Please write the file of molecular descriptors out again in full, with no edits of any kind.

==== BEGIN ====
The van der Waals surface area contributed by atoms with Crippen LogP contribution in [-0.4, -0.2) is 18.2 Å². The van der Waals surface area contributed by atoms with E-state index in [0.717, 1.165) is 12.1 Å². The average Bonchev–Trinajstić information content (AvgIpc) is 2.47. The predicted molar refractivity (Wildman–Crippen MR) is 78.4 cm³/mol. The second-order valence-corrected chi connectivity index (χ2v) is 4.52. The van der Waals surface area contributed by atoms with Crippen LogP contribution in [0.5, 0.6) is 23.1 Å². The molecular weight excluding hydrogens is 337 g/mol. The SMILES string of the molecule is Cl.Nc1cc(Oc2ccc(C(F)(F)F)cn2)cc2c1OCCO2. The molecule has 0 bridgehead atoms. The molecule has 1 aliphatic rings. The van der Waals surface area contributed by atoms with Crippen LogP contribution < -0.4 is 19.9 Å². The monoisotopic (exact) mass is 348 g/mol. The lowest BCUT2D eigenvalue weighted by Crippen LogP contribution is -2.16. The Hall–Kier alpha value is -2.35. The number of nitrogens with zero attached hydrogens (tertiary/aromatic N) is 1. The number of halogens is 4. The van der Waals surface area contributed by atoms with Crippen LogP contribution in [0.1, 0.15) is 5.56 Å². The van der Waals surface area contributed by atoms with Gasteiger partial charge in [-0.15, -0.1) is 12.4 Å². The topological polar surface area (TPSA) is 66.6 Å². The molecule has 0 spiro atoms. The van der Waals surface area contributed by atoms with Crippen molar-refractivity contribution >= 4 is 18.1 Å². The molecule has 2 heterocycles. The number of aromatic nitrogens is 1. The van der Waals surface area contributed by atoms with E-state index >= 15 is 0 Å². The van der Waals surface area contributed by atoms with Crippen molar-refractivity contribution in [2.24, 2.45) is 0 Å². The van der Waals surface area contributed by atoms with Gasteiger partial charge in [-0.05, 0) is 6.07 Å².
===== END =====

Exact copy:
The van der Waals surface area contributed by atoms with Crippen LogP contribution in [-0.4, -0.2) is 18.2 Å². The van der Waals surface area contributed by atoms with E-state index in [0.717, 1.165) is 12.1 Å². The average Bonchev–Trinajstić information content (AvgIpc) is 2.47. The predicted molar refractivity (Wildman–Crippen MR) is 78.4 cm³/mol. The second-order valence-corrected chi connectivity index (χ2v) is 4.52. The van der Waals surface area contributed by atoms with Crippen LogP contribution in [0.5, 0.6) is 23.1 Å². The molecular weight excluding hydrogens is 337 g/mol. The SMILES string of the molecule is Cl.Nc1cc(Oc2ccc(C(F)(F)F)cn2)cc2c1OCCO2. The molecule has 0 bridgehead atoms. The molecule has 1 aliphatic rings. The van der Waals surface area contributed by atoms with Crippen LogP contribution < -0.4 is 19.9 Å². The monoisotopic (exact) mass is 348 g/mol. The lowest BCUT2D eigenvalue weighted by Crippen LogP contribution is -2.16. The Hall–Kier alpha value is -2.35. The number of nitrogens with zero attached hydrogens (tertiary/aromatic N) is 1. The number of halogens is 4. The van der Waals surface area contributed by atoms with Crippen LogP contribution in [0.1, 0.15) is 5.56 Å². The van der Waals surface area contributed by atoms with Gasteiger partial charge in [-0.15, -0.1) is 12.4 Å². The topological polar surface area (TPSA) is 66.6 Å². The molecule has 0 spiro atoms. The van der Waals surface area contributed by atoms with Crippen molar-refractivity contribution >= 4 is 18.1 Å². The molecule has 2 heterocycles. The number of aromatic nitrogens is 1. The van der Waals surface area contributed by atoms with E-state index >= 15 is 0 Å². The van der Waals surface area contributed by atoms with Crippen molar-refractivity contribution in [2.24, 2.45) is 0 Å². The van der Waals surface area contributed by atoms with Gasteiger partial charge in [-0.05, 0) is 6.07 Å².